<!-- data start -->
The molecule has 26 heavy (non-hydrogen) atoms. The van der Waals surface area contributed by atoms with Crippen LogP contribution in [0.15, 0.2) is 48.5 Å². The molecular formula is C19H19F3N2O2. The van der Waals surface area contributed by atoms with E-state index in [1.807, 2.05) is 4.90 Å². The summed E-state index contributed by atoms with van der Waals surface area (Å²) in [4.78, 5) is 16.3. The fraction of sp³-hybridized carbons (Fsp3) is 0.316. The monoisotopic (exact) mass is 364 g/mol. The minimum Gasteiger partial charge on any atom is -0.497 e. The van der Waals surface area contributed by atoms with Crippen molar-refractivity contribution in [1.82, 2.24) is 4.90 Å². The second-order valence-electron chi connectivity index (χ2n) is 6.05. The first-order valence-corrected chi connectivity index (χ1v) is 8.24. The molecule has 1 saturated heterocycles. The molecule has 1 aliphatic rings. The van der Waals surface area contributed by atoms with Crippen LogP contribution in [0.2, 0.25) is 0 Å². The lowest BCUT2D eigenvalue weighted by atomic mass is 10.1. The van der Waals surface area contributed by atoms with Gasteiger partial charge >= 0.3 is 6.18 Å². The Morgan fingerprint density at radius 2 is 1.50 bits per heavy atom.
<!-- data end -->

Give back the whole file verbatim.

The molecule has 26 heavy (non-hydrogen) atoms. The van der Waals surface area contributed by atoms with Crippen LogP contribution in [0.15, 0.2) is 48.5 Å². The molecular formula is C19H19F3N2O2. The van der Waals surface area contributed by atoms with E-state index in [1.807, 2.05) is 4.90 Å². The summed E-state index contributed by atoms with van der Waals surface area (Å²) in [4.78, 5) is 16.3. The fraction of sp³-hybridized carbons (Fsp3) is 0.316. The monoisotopic (exact) mass is 364 g/mol. The minimum Gasteiger partial charge on any atom is -0.497 e. The van der Waals surface area contributed by atoms with Crippen molar-refractivity contribution in [1.82, 2.24) is 4.90 Å². The second-order valence-electron chi connectivity index (χ2n) is 6.05. The first-order valence-corrected chi connectivity index (χ1v) is 8.24. The molecule has 1 saturated heterocycles. The molecule has 1 aliphatic rings. The van der Waals surface area contributed by atoms with Crippen LogP contribution in [0.2, 0.25) is 0 Å². The lowest BCUT2D eigenvalue weighted by atomic mass is 10.1. The van der Waals surface area contributed by atoms with Gasteiger partial charge >= 0.3 is 6.18 Å². The Morgan fingerprint density at radius 2 is 1.50 bits per heavy atom.